Swimming, trekking, family outings, road trips—now that summer vacation is about to end, you’ve probably had your fair share of these activities, which involve basking in nature’s beauty. But to make your break more meaningful, why not give back to nature by engaging in eco-friendly endeavors?
As May is considered Volunteerism Month, here are some of the environmental organizations you can join:
Haribon Foundation is known for conserving sites and habitats, saving species, encouraging sustainability, and empowering people. It was established in 1972, and is now recognized as a pioneer in the environmental movement.
“Haribon” refers to the “Haring Ibon” or the endangered Philippine Eagle because of its roots in bird watching. This organization aims to promote and undertake community-based resource management strategies in specific sites. They also want to conduct scientific and socio-economic researches on the natural ecosystems and raise national awareness on sustainable development.
Haribon Foundation invites everyone who is passionate and committed to conservation. You may express your interest by sending an email to email@example.com or firstname.lastname@example.org.
Previously known as the World Wildlife Fund, WWF was renamed as the World Wide Fund for Nature in 1986. The logo was inspired by Chi-Chi, a giant panda, who arrived at the London Zoo while the organization was being created.
WWF supports conservation in areas where biodiversity is highly valuable. It aims to save the Philippine environment by building a future where Filipinos can live in harmony with nature.
WWF Philippines has been a national organization of the WWF International since 1997, successfully implementing several conservation projects to help protect the most biologically-significant ecosystems in Asia.
WWF Celebrity Ambassadors
Aside from being a multi-awarded actress and TV personality, Iza Calzado is also a national ambassador of WWF Philippines. She joins Marc Nelson and Rovilson Fernandez in disseminating the mission of WWF and its solutions in climate change, conservation, resource protection and environmental education.
More than just a heartthrob, Piolo Pascual is also a Forest and Water Conservation Steward. He participates in various environmental initiatives and promotes projects for forest protection and watershed management.
The Legaspi Family is WWF’s Environmental Education Stewards. Zoren and Carmina, together with their children, Mavy and Cassy, work with the organization to create wider awareness among the youth.
If you’re willing to lend a hand and volunteer for WWF, send them an email directly from their website at www.wwf.org.ph, or visit their Facebook and Twitter accounts. You may also give them a call at 02 662 3530.
Greenpeace Philippines is an organization that promotes positive attitudes and behaviors towards the environment. Some of its major concerns are climate change, toxic pollution and agriculture.
Since Greenpeace believes that there is a lot to be done when protecting the planet for future generations, they warmly welcome volunteers who are interested to help their mission. Many of their office workers started as volunteers, who helped win environmental campaigns and promote peace.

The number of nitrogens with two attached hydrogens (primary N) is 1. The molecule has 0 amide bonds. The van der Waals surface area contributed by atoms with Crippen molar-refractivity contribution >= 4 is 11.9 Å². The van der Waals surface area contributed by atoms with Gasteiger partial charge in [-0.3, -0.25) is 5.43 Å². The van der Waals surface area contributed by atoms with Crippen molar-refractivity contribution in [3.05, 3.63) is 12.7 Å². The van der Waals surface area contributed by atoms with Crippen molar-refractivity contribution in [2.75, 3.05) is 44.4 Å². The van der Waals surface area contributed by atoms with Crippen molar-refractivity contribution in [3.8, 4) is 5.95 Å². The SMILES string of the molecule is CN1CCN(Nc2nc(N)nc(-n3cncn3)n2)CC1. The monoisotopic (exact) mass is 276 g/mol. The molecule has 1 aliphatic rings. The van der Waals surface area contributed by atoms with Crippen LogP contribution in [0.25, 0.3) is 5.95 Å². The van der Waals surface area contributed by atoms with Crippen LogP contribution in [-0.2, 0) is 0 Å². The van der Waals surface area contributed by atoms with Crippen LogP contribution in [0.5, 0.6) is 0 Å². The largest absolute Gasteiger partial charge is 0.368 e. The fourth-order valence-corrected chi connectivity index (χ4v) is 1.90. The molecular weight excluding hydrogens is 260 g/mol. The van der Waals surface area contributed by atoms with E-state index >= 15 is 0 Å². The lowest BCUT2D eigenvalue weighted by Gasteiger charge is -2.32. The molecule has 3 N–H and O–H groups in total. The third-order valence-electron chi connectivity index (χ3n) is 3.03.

Feel free to contact Greenpeace Philippines through their phone number, 02 332 1807 or send your inquiries to email@example.com. You may also like their Facebook Page for updates and upcoming events.
Save the Philippine Sea
SPS or Save the Philippine Sea is an independent movement organized in 2011 by concerned citizens who acted on the allegedly illegal importing of shells, corals, and other endangered marine wildlife from Indo-Pacific countries, like the Philippines.
It aims to protect the country’s marine and coastal resources through information, education and communication. Some of its programs include the Shark Shelter Project, SEA (Sea and Earth Advocates) Camp, and Pawikan Watchers.
Recently, during the LaBoracay event, SPS held a celebration of the seas without the use of any plastics, Styrofoam or straws. Yet, they still made the Labor Weekend special through music, good food, poi and yoga workshops, booths and exhibits from NGOs and social enterprises, and the most exciting part – a 180-meter sand art led by artist AG Sano.
SPS is regularly updating their volunteer opportunities. Visit their website www.savephilippineseas.org or express your interest through email at firstname.lastname@example.org.
Let’s Do It Philippines
Aside from cleaning up waste, the Let’s Do It Clean-up movement also aims to unite the global community to raise awareness and implement change for a clean and healthy planet. This organization, together with the Let’s Do It branches in different countries, dreams to live in a clean and waste-free world. They recruit leaders who are willing to join the massive nationwide cleanups.
One of the biggest events that they are planning is the World Cleanup Day in September 2018 where organizations, experts, volunteers and visionaries around the world will also create a plan to stop the waste problem.
Everyone is invited to join the movement and make a change. Visit their website at www.letsdoitphils.com, Let’s Do It Philippines Facebook account, or send an email to email@example.com.
Earth Island Institute Philippines
The Earth Island Institute is an environmental organization that promotes awareness, environmentalism and activism protection, as well as the conservation and restoration of nature.
Some of its projects include the International Marine Mammal Project, which aims to make the oceans safe for all marine mammals and marine ecosystems. The Earth Island Institute also developed a campaign, the Dolphin-Safe project, dedicated to monitor and protect the dolphins.